Dr. Felicia Roncolato
The Gynecologic Cancer Intergroup (GCIG) Symptom Benefit Study was initiated to further develop the methods of quantifying symptom improvement in patients receiving chemotherapy for recurrent ovarian cancer. Dr. Roncolato explained that because there is no evidence that chemotherapy increases overall survival (OS) in a platinum-refractory setting, there is a need to identify patients who are most likely to benefit from chemotherapy in that setting.
One goal of the Symptom Benefit Study, and the focus of Dr. Roncolato’s presentation, was to identify baseline characteristics or prognostic factors significantly associated with early stopping of chemotherapy and shorter OS in patients with platinum-resistant or platinum-refractory ovarian cancer.
The analysis included 570 patients, 52% of whom had primary disease. Nearly three-quarters of patients (73%) had cancer-related symptoms, 41% had crampy abdominal pain or intermittent or incomplete bowel obstruction, and 26% had symptomatic ascites. Importantly, 88% had an Eastern Cooperative Oncology Group (ECOG) performance status score of 0 or 1. The median progression-free survival (PFS) and median OS ranged from 3.6 months and 11.1 months, respectively, in the overall cohort and 1.3 months and 2.9 months, respectively, in the subset of patients who stopped chemotherapy within 8 weeks, who represented 19% of the study population.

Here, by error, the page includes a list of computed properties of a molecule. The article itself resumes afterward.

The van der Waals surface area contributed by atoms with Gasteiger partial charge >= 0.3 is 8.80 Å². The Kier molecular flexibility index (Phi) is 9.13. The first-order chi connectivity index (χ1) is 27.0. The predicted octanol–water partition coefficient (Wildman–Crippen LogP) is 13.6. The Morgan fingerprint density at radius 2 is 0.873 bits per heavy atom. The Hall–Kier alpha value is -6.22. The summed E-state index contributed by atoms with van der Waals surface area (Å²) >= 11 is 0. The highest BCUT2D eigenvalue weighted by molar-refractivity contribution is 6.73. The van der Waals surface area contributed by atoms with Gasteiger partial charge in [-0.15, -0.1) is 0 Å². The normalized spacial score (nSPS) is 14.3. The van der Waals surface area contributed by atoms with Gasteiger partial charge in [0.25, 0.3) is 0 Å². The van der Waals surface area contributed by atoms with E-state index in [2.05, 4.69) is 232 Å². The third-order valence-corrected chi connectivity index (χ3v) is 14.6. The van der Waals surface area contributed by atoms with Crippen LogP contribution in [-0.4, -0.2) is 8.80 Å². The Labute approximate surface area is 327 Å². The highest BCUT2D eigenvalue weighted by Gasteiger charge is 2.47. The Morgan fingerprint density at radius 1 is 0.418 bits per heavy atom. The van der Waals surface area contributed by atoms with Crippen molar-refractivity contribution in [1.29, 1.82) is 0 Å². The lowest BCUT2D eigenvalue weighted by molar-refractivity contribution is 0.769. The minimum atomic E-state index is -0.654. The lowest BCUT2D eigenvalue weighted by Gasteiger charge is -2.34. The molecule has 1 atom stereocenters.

Dr. Molly Brewer
Given that the vast majority of patients had an excellent ECOG performance status, the researchers concluded that a quality-of-life assessment was more informative than the clinician-assessed ECOG performance status for predicting prognosis.
These same quality-of-life domains were also associated with early stopping of treatment within 8 weeks. Among 109 evaluable patients who discontinued chemotherapy by 8 weeks, the most frequently cited reasons for stopping therapy early were disease progression (45.9%), death (18.3%), and patient preference (11.9%).
Investigators concluded that the incorporation of both baseline health-related quality-of-life and clinical prognostic variables improves survival prediction in these patients. Dr. Roncolato said that the availability of additional prognostic information could improve clinical trial stratification, patient–doctor communication about prognosis, and clinical decision making.
Molly Brewer, DVM, MD, MS, of the University of Connecticut, discussed the study results, which, she noted, will require validation. The Symptom Benefit Study “sets the groundwork to try to determine which patients we should maybe not be treating,” because morbidity and cost may outweigh potential benefit, she said.
–Melinda Tanzola, PhD